I’ve probably stayed in at least 30 different hotels in New Orleans over the years and each has given me a different kind of experience, some great and some not so much. From boutique hotels, to Airbnbs, to the big chains, each has its pros and cons.
Hotel location is always an asset in NOLA. Parking prices can quickly add up if you’re moving your car from place to place as well as the difficulty in trying to deal with one way streets and tiny spaces, so staying somewhere near the French Quarter that doesn’t cost un bras et une jambe is your best bet. Valeting your car can cost you nearly half the price of your hotel. Staying in the quarter is certainly convenient, but sometimes the crowds and noise can be a little annoying. This can make the nearby warehouse district a better option during busy times. If you catch a good deal on Spirit or Southwest, you might be able to fly in for less than the price of parking your car. Here’s some of my favorite picks on both sides of Canal Street.
Ace Hotel– I recently stayed at this boutique hotel which was formerly a furniture store. The rooms are all new, designed from scratch, rather than re-branded. The rooms are big and open with full size green retro-looking refrigerators in the room, a funky wrap around drape to make the bathroom more private and a lot of creative furnishings. The room decor is some of the most unique I’ve ever seen with hand painted antiques mixed with modern touches. The lobby is a one of the most happening spots in the area with a great old fashioned bar, an amazing coffee shop that creates the perfect cappuccino , and an oyster bar a few doors down with creative recipes and a lobster roll sandwich to die for.
Hotel Monteleone– one of NOLA’s oldest hotels has a great location in the French Quarter and perhaps the most interesting bar in the city. The carousel bar rotates just fast enough so that when you go to the bathroom, you’re half convinced you’ve lost your date or your mind. The rooms aren’t exactly spacious, but there’s a traditional New Orleans old world charm that makes the trade-off worthwhile. You can’t get any more Old School NOLA than the Monteleone.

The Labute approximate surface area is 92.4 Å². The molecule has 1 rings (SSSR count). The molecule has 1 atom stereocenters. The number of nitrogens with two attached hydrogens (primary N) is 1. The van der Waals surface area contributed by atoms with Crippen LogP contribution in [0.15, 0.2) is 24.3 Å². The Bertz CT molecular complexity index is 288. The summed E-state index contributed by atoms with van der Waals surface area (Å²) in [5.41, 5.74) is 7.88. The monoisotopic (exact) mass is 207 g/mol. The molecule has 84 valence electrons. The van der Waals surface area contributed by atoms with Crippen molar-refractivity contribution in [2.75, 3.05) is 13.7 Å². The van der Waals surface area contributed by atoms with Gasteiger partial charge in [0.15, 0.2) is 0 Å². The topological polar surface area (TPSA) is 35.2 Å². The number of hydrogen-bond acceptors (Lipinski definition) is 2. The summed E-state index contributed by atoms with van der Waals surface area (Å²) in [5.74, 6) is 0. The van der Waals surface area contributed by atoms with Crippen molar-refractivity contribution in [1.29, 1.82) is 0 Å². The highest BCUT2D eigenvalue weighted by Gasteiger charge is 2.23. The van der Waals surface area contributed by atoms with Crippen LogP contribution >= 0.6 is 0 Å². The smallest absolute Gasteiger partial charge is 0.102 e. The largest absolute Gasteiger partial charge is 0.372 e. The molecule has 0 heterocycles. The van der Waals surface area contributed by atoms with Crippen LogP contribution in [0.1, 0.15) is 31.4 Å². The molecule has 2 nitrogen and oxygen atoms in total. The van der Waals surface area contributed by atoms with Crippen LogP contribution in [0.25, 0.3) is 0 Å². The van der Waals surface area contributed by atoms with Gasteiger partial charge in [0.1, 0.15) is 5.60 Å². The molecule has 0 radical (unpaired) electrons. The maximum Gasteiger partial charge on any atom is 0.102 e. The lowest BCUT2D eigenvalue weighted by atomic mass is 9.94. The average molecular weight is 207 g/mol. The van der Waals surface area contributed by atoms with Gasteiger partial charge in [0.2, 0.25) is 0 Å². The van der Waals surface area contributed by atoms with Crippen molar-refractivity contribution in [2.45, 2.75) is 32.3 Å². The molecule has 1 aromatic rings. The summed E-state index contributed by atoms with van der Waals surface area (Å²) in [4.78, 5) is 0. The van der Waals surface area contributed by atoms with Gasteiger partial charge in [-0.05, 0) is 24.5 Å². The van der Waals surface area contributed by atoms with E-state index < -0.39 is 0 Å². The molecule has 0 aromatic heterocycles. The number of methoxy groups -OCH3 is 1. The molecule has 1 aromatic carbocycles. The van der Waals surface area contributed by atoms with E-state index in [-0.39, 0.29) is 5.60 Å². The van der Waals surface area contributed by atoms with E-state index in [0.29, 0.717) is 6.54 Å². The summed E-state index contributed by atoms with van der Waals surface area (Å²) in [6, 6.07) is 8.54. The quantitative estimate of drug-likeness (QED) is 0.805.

Cornstalk Hotel– If it’s good enough for Elvis, it’s usually good enough for me. There’s a lot more reasons to stay in The Cornstalk Hotel other than the fact that The King used it as his headquarters when filming Kid Creole, or that Bill and Hilary stayed there. This photogenic Bed and Breakfast was built at the beginning of the 19th century and is one of New Orleans’s oldest hotels. Besides being located in the center of the action on Royal Street, the Cornstalk is considered to be one of NOLA’s most haunted hotels. You probably won’t spot the ghost of Elvis, but many passersby have witnessed ghostly children playing outside and even stranger than that, some guests have discovered photos of themselves sleeping in their rooms taken on their own cameras. Who took the pictures? Maybe that’s where the word “stalker” comes from… Cornstalk hotel ghosts…
The Floating Villa– Looking for a unique get away with some local flavor? You can rent a floating villa, a houseboat of sorts, and stay on Lake Ponchartrain near New Orleans. You can dock your boat and jet skis or go fishing right off the back porch. The villa sleeps up to eight people, so you can bring your extended family to your home away from home.The villa has access to a swimming pool, hot tub, restaurant and bar. There are shuttles into the quarter if you don’t want to drive or deal with parking.
Place d’Armes- There’s something wonderful about walking out of your room and being in the middle of Jackson Square without a ten minute hike. Literally across the street from the famous square is Place d’Armes. This traditional hotel has a great courtyard, cool balconies and sums up the essence of the French Quarter. Downside: you might get a brick wall instead of a window. Upside: Location, location, location. You’re unlikely to be kept up all night by the party crowd (with a brick wall to cushion the noise) or awakened too early by the garbage trucks. If you’re a Cafe Du Monde fan, you’re only a block away. If you feel a sudden need to buy some art, ride in a carriage, take a picture of a living statue. or have your palm read, you can’t get any closer than this.
Royal Sonesta– I’ve had some great stays at the Sonesta and it’s right in the heart of the action. You can ride the mechanical bull at the Bourbon Cowboy across the street, grab some oysters at Acme, walk five minutes to Harrah’s casino or indulge in some seedy NOLA night life. Unfortunately, the night life gets a little too seedy when the quarter is hopping, and the riff raff downstairs can be a little disconcerting. If you stay off-peak, chances are you’ll get a good rate and avoid some of the amateur drinkers and wannabe bucket drummers. The Sonesta has it’s own restaurant and lots of rooms with balconies for the true Bourbon Street experience.
There’s 162 hotels in New Orleans, not including home-stays and Airbnbs so it’s doubtful that you’ll ever cross all of them off your list. Change it up a little and try some hotels with some personality. New Orleans is full of them. Life is too short for boring places.
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